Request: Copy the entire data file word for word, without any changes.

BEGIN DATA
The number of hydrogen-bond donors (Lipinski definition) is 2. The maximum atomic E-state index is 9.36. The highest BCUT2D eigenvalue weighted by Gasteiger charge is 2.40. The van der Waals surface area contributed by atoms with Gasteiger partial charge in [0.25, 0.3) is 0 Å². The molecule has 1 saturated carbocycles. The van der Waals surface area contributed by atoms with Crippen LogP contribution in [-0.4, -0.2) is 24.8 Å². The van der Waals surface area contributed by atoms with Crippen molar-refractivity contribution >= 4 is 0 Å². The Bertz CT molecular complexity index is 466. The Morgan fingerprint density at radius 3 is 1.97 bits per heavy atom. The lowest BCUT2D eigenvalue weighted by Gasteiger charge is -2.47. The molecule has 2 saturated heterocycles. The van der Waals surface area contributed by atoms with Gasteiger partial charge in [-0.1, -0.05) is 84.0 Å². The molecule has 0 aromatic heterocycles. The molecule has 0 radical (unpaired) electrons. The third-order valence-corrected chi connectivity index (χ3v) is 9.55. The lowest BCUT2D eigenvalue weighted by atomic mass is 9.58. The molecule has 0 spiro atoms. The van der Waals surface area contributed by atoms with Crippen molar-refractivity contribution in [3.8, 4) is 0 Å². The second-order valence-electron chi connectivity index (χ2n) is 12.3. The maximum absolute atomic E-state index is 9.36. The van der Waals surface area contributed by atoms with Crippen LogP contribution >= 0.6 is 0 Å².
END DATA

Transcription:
The number of hydrogen-bond donors (Lipinski definition) is 2. The maximum atomic E-state index is 9.36. The highest BCUT2D eigenvalue weighted by Gasteiger charge is 2.40. The van der Waals surface area contributed by atoms with Gasteiger partial charge in [0.25, 0.3) is 0 Å². The molecule has 1 saturated carbocycles. The van der Waals surface area contributed by atoms with Crippen LogP contribution in [-0.4, -0.2) is 24.8 Å². The van der Waals surface area contributed by atoms with Crippen molar-refractivity contribution >= 4 is 0 Å². The Bertz CT molecular complexity index is 466. The Morgan fingerprint density at radius 3 is 1.97 bits per heavy atom. The lowest BCUT2D eigenvalue weighted by Gasteiger charge is -2.47. The molecule has 2 saturated heterocycles. The van der Waals surface area contributed by atoms with Gasteiger partial charge in [-0.1, -0.05) is 84.0 Å². The molecule has 0 aromatic heterocycles. The molecule has 0 radical (unpaired) electrons. The third-order valence-corrected chi connectivity index (χ3v) is 9.55. The lowest BCUT2D eigenvalue weighted by atomic mass is 9.58. The molecule has 0 spiro atoms. The van der Waals surface area contributed by atoms with Crippen molar-refractivity contribution in [3.8, 4) is 0 Å². The second-order valence-electron chi connectivity index (χ2n) is 12.3. The maximum absolute atomic E-state index is 9.36. The van der Waals surface area contributed by atoms with Crippen LogP contribution >= 0.6 is 0 Å².